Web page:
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    • Join Date: Sep 2006
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    #1

    Up to

    Hi, I met a sentence that I was much more confused. The sentence is "The secretary's assumption is 'up to' to the GM", does this sentence mean that the GM has the power to decide who will take this position, or does it mean that who takes this position are waiting for the GM's decision?
    Thanks!
    Ian

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    #2

    Re: Up to

    Your sentence is not clear, grammatical English. My guess is that the sentence should be something like this:

    The secretary's assumption is that it is up to the GM.

    This means that the secretary assumes that "it" (a decision of some sort) will be handled by the GM.

  1. curmudgeon's Avatar
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    #3

    Re: Up to

    Quote Originally Posted by mykwyner View Post
    Your sentence is not clear, grammatical English. My guess is that the sentence should be something like this:

    The secretary's assumption is that it is up to the GM.

    This means that the secretary assumes that "it" (a decision of some sort) will be handled by the GM.
    Unless 'assumption' is wrong, maybe it should be 'appointment'


    • Join Date: Sep 2006
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    #4

    Re: Up to

    Quote Originally Posted by curmudgeon View Post
    Unless 'assumption' is wrong, maybe it should be 'appointment'
    Thanks, both two,
    One I am still confusing is that can 'assumption' be used in the position assignment situation, or I just can use 'appointment' here, because this sentence was found in my Chinese-English dictionary.
    Thanks and regards!
    Ian

  2. curmudgeon's Avatar
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    #5

    Re: Up to

    You can assume a post, role or position. Normally you would need to be in a position of authority to be able to do this. A position can be assigned to you. You can be appointed to a position. Appointments are normally made after interviewing the candidate. If a position is assigned to you it probably means you didn't have much choice in the matter as someone else made the decision.


    • Join Date: Sep 2006
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    #6

    Re: Up to

    Thanks, it is more clear now. 'assume' is that I am responsible for the duty, 'appointment' and 'assignment' is that I am arranged to do something, Am I right?
    Ian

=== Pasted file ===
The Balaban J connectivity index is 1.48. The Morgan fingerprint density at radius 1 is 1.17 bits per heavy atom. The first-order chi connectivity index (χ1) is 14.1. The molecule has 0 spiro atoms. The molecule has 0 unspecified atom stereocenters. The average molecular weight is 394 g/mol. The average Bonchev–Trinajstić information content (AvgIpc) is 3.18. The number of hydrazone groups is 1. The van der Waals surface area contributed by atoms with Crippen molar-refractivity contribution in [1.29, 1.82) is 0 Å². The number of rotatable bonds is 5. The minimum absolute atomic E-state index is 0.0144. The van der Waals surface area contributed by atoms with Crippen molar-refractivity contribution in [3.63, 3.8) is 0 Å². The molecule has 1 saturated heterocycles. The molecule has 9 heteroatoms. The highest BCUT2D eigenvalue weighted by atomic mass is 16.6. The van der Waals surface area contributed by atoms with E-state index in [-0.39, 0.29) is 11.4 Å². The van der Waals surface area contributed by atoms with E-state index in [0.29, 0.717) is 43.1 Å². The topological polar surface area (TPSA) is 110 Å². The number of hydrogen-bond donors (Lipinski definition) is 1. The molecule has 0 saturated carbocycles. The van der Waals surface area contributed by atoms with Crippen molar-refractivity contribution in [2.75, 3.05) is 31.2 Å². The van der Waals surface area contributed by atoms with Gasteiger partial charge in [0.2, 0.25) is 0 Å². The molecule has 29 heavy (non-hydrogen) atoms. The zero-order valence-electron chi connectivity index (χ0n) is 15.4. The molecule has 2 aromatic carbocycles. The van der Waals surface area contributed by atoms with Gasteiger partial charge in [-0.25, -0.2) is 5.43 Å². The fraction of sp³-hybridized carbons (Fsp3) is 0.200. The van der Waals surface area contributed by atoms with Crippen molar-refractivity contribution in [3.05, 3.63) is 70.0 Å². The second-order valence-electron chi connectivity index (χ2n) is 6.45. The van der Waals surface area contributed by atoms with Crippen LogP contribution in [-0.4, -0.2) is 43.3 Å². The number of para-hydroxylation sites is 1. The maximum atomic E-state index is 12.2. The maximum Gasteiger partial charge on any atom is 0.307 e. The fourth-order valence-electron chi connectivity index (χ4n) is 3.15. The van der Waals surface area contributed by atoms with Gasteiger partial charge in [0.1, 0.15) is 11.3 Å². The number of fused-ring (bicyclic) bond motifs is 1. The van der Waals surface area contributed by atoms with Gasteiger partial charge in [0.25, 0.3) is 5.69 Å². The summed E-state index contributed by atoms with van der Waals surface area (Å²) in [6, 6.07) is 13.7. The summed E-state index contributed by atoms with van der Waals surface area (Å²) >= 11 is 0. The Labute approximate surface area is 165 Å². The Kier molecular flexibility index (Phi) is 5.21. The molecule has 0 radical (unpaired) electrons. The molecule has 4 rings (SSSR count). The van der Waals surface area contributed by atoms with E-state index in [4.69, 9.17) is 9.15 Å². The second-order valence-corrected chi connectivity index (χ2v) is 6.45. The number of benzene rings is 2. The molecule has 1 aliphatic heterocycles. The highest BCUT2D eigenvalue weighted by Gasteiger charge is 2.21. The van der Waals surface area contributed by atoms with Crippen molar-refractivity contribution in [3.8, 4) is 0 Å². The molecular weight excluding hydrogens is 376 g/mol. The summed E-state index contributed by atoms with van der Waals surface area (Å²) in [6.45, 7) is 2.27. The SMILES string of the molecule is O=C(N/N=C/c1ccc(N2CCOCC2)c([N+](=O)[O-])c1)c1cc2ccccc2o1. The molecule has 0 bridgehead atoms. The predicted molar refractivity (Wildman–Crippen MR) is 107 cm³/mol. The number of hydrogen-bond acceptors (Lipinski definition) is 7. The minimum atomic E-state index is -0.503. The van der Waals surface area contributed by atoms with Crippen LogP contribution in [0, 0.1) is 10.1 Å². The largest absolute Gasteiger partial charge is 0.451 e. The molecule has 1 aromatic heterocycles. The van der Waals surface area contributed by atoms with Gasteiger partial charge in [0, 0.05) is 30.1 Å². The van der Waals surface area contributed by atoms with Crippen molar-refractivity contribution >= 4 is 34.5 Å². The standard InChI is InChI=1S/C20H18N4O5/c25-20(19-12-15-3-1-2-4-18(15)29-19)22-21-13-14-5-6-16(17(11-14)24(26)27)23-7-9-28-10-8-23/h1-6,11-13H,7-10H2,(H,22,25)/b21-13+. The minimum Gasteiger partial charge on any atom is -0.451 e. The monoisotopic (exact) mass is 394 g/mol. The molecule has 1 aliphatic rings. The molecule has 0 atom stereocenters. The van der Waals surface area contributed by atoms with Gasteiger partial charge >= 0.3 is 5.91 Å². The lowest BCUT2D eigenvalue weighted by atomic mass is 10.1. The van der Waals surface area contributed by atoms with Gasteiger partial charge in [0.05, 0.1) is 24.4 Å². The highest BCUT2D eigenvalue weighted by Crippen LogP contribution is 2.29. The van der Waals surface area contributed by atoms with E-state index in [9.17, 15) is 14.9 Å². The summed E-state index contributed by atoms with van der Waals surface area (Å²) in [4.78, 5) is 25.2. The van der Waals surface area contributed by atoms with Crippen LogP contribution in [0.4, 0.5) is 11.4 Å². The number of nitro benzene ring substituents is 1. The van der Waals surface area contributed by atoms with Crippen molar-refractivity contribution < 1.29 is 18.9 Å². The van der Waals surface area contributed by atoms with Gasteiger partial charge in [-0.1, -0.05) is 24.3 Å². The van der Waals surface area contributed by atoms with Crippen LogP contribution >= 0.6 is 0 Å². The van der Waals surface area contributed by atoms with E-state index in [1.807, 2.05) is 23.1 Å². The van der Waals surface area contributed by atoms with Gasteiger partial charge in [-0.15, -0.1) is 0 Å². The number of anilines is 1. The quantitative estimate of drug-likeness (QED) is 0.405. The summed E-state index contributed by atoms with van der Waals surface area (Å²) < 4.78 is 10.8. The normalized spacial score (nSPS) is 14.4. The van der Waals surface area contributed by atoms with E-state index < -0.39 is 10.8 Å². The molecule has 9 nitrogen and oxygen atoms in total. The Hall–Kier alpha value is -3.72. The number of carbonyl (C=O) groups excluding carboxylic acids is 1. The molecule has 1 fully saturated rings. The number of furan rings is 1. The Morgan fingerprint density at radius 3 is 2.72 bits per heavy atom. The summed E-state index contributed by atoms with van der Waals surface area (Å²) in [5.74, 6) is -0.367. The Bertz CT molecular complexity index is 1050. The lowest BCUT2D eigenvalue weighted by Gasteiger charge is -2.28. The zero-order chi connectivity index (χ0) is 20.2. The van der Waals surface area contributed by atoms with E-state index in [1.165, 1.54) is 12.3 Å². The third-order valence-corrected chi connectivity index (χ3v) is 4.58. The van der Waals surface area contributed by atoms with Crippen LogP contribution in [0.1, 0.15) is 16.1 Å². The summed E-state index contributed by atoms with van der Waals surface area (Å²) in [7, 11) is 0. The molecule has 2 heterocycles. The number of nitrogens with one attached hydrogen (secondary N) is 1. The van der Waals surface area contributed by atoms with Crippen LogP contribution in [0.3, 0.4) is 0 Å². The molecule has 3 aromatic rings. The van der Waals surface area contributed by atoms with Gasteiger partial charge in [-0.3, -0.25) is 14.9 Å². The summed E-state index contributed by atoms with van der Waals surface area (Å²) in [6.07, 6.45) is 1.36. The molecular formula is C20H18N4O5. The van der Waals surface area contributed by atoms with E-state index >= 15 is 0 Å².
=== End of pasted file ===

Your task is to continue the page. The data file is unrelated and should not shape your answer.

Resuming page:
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    #7

    Re: Up to

    Quote Originally Posted by wuwei View Post
    Thanks, it is more clear now. 'assume' is that I am responsible for the duty, 'appointment' and 'assignment' is that I am arranged to do something, Am I right?
    Ian
    Not exactly. We arrange furniture, not people. If you assume a duty you have the authority to take it on yourself. If you are given an appointment or an assignment you have been given that appointment or assignment by somebody else.

    ~R


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    #8

    Re: Up to

    See, thanks

  4. MikeNewYork's Avatar
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    #9

    Re: Up to

    Quote Originally Posted by wuwei View Post
    Hi, I met a sentence that I was much more confused. The sentence is "The secretary's assumption is 'up to' to the GM", does this sentence mean that the GM has the power to decide who will take this position, or does it mean that who takes this position are waiting for the GM's decision?
    Thanks!
    Ian
    It is possible that your sentence is using "assumption" to mean "promotion". A very old use of "assumption" (circa 1400) is the taking or lifting up of a person into heaven. The only remaining vestige of this use is in the Catholic Feast of the Assumption, which celebrates the rise of Mary to heaven.


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    #10

    Re: Up to

    Quote Originally Posted by MikeNewYork View Post
    It is possible that your sentence is using "assumption" to mean "promotion". A very old use of "assumption" (circa 1400) is the taking or lifting up of a person into heaven. The only remaining vestige of this use is in the Catholic Feast of the Assumption, which celebrates the rise of Mary to heaven.
    hehe, it seems that my dictionary was compiled by an ancient man, by the way, can I use 'antient' here?
    Thanks for your help.
    Ian

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